Five Celestial Shrine is one of the historic sites verifying the origin of the names “the City of Goats”, and “the City of Rice Panicles.” In Guangzhou legend, it’s said that during the reign of King Zhou Yi (9 BC), five celestials, or gods, road goats bearing rice down to the city. They gave the rice to the local people with their good wishes for no more famine and a good harvest. Then the gods rose into the sky and the five goats turned into stone sculptures. In order to commemorate the event, a temple was built and a statue was made of the gods and their goats inside as a shrine to be honored by the local people.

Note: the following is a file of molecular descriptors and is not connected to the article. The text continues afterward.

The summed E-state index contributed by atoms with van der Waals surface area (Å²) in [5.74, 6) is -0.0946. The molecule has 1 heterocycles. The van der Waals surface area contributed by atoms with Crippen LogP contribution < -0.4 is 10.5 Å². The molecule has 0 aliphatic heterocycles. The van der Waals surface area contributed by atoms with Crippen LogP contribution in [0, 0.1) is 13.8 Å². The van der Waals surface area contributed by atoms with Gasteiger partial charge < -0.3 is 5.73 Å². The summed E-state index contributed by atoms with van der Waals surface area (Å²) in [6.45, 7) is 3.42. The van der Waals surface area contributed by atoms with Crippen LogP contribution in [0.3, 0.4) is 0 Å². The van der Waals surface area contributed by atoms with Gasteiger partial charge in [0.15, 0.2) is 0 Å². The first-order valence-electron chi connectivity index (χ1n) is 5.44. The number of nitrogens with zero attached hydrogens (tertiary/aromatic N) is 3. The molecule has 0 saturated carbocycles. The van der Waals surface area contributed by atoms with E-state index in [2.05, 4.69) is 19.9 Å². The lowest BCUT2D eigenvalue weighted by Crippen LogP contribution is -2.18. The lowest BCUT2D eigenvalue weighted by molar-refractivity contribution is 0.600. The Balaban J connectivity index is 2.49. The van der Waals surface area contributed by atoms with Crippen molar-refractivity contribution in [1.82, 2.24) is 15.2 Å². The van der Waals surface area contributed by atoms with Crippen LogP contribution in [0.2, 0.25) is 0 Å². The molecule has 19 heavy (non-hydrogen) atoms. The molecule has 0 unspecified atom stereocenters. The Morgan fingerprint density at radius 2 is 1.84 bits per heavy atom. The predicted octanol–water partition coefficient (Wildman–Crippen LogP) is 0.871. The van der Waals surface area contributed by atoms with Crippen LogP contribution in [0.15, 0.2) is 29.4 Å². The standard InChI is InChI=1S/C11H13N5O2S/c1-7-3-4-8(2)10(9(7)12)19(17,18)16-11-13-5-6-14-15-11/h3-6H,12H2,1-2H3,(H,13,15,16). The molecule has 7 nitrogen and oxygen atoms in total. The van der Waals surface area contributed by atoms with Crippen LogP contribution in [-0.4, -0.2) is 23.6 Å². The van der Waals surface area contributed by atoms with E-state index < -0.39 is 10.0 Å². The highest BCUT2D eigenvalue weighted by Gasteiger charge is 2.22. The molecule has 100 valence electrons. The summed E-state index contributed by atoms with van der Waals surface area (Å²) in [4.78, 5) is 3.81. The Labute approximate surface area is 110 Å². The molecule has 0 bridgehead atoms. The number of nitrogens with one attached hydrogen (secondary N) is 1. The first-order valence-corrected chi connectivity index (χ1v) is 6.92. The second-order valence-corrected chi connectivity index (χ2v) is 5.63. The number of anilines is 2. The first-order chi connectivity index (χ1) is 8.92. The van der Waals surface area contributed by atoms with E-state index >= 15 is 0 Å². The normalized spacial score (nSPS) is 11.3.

Over the centuries, this shrine has undergone extensive repair and renovation and the temple had to be reconstructed in 1377. Its rear hall is one of the few Ming Dynasty style palace halls still standing in Guangzhou. To its east is a site where there is believed to be the footprint left behind by one of the gods as they rose into the sky. Behind the hall is the First Tower of Lingnan, the only Ming Dynasty campanile remaining in the city. At the top of the tower is a 5-ton bronze bell cast in 1378, which is also the largest bell in all of Guangdong province. 14 stone tablets from as far back as the Song Dynasty are preserved in the shrine.